Letter To My Unpublished Self
by Carrie Duffy
The good news is that it is going to happen. You will be a published author one day, just like you’ve always wanted to be. Hurray! The bad news is that it’s going to take a long time. A very long time. Over a decade in fact. But I know that you’ll keep going for as long as it takes – whether because of some crazy, irrepressible self-belief or because you’re a total masochist. I’m not sure which.
You start writing seriously at university, submitting your work to agents and thus beginning ten long years of rejection. You try different stories, different styles, different agents, and you get close, more than once. Close, but no cigar, as they say. I know you won’t see this as a positive at the time, but in the end you’ll be grateful for it. Those ten years of rejection mean ten more years of writing practice, of life experience, of figuring out what genre you’re passionate about.
One great piece of advice I would give you is to network more. Yes, I know you hate that word, but it doesn’t have to be a chore. Go to meetings, join organisations, get on Facebook and Twitter – anywhere that you can meet other writers and agents and publishers. As a writer, you’re fairly solitary by nature, and you shy away from putting yourself out there like that. You’ll only admit your ambitions to family and close friends, afraid that you won’t be taken seriously. Ironically, it’s only once you’re published that you’ll discover all these fantastic resources for aspiring writers.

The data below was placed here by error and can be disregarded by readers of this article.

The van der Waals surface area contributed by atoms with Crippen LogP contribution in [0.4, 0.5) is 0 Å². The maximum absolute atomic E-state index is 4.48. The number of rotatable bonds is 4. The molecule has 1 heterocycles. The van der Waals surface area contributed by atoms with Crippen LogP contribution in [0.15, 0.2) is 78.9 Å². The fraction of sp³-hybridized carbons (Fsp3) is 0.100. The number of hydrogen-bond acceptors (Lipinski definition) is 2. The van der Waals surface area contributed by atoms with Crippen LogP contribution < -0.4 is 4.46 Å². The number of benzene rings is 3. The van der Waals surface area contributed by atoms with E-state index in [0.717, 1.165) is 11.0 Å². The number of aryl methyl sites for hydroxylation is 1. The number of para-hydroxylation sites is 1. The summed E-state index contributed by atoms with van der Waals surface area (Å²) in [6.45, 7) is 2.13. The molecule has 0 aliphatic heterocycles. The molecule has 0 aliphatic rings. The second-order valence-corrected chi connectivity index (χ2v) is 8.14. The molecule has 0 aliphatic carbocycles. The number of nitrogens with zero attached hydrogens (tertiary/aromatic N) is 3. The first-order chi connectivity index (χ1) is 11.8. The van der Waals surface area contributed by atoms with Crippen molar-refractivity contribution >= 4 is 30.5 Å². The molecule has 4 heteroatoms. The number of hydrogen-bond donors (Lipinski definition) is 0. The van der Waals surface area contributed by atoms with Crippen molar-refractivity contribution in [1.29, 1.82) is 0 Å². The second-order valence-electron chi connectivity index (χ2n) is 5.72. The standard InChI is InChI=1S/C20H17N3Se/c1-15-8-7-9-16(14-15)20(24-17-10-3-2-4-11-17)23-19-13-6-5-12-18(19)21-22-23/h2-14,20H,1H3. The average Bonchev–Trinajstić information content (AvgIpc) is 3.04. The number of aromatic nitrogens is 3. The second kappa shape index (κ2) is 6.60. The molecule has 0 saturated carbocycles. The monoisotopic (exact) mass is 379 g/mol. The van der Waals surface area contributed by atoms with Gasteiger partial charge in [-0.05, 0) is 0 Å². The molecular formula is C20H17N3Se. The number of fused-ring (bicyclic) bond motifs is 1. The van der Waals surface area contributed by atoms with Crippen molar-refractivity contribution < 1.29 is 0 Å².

And when it does finally happen – that wonderful, magical, long-dreamed-of moment when you actually get a publishing deal – take the time to enjoy it! You’ve had so many knock-backs that you almost don’t dare to celebrate. When a friend offers to buy you a bottle of champagne on the night you get your offer, you turn her down because you’re terrified you’ll jinx it. You’ll soon learn (when you’ve spent weeks slaving away at your laptop, rarely seeing the outside world) that these moments of excitement and celebration can be few and far between, so embrace them fully. After all, a glass of champagne never hurt anyone.
Carrie grew up in North Yorkshire before moving to Paris at the age of eighteen. After a year spent learning French, she returned to England to train as an actress. She has worked professionally as both an actor and dancer, and she currently lives in west London. She is the author of Idol and Diva.